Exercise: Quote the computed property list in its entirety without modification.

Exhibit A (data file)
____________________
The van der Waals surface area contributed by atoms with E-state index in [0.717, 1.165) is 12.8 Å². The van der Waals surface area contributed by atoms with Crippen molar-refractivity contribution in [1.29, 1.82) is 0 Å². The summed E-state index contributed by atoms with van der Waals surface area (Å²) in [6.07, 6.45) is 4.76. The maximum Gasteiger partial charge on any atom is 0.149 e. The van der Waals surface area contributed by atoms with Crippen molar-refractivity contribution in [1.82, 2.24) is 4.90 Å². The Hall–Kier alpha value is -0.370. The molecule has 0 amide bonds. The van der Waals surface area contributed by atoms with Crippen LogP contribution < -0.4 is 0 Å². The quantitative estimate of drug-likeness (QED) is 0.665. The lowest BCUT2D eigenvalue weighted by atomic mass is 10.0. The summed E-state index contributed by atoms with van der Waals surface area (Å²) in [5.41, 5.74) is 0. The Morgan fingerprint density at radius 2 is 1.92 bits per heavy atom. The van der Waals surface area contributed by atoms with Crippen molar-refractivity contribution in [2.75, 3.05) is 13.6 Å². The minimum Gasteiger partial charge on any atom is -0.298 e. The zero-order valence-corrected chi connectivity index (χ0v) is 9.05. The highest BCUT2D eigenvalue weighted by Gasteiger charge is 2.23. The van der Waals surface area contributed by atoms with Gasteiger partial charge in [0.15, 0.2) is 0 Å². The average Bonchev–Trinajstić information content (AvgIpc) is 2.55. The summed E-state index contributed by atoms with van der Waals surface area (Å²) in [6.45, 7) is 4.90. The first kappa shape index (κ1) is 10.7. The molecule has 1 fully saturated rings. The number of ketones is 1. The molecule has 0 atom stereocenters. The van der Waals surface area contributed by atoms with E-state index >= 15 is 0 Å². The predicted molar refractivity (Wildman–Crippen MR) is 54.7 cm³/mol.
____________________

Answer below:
The van der Waals surface area contributed by atoms with E-state index in [0.717, 1.165) is 12.8 Å². The van der Waals surface area contributed by atoms with Crippen molar-refractivity contribution in [1.29, 1.82) is 0 Å². The summed E-state index contributed by atoms with van der Waals surface area (Å²) in [6.07, 6.45) is 4.76. The maximum Gasteiger partial charge on any atom is 0.149 e. The van der Waals surface area contributed by atoms with Crippen molar-refractivity contribution in [1.82, 2.24) is 4.90 Å². The Hall–Kier alpha value is -0.370. The molecule has 0 amide bonds. The van der Waals surface area contributed by atoms with Crippen LogP contribution < -0.4 is 0 Å². The quantitative estimate of drug-likeness (QED) is 0.665. The lowest BCUT2D eigenvalue weighted by atomic mass is 10.0. The summed E-state index contributed by atoms with van der Waals surface area (Å²) in [5.41, 5.74) is 0. The Morgan fingerprint density at radius 2 is 1.92 bits per heavy atom. The van der Waals surface area contributed by atoms with Crippen molar-refractivity contribution in [2.75, 3.05) is 13.6 Å². The minimum Gasteiger partial charge on any atom is -0.298 e. The zero-order valence-corrected chi connectivity index (χ0v) is 9.05. The highest BCUT2D eigenvalue weighted by Gasteiger charge is 2.23. The van der Waals surface area contributed by atoms with Gasteiger partial charge in [0.15, 0.2) is 0 Å². The average Bonchev–Trinajstić information content (AvgIpc) is 2.55. The summed E-state index contributed by atoms with van der Waals surface area (Å²) in [6.45, 7) is 4.90. The first kappa shape index (κ1) is 10.7. The molecule has 1 fully saturated rings. The number of ketones is 1. The molecule has 0 atom stereocenters. The van der Waals surface area contributed by atoms with E-state index >= 15 is 0 Å². The predicted molar refractivity (Wildman–Crippen MR) is 54.7 cm³/mol.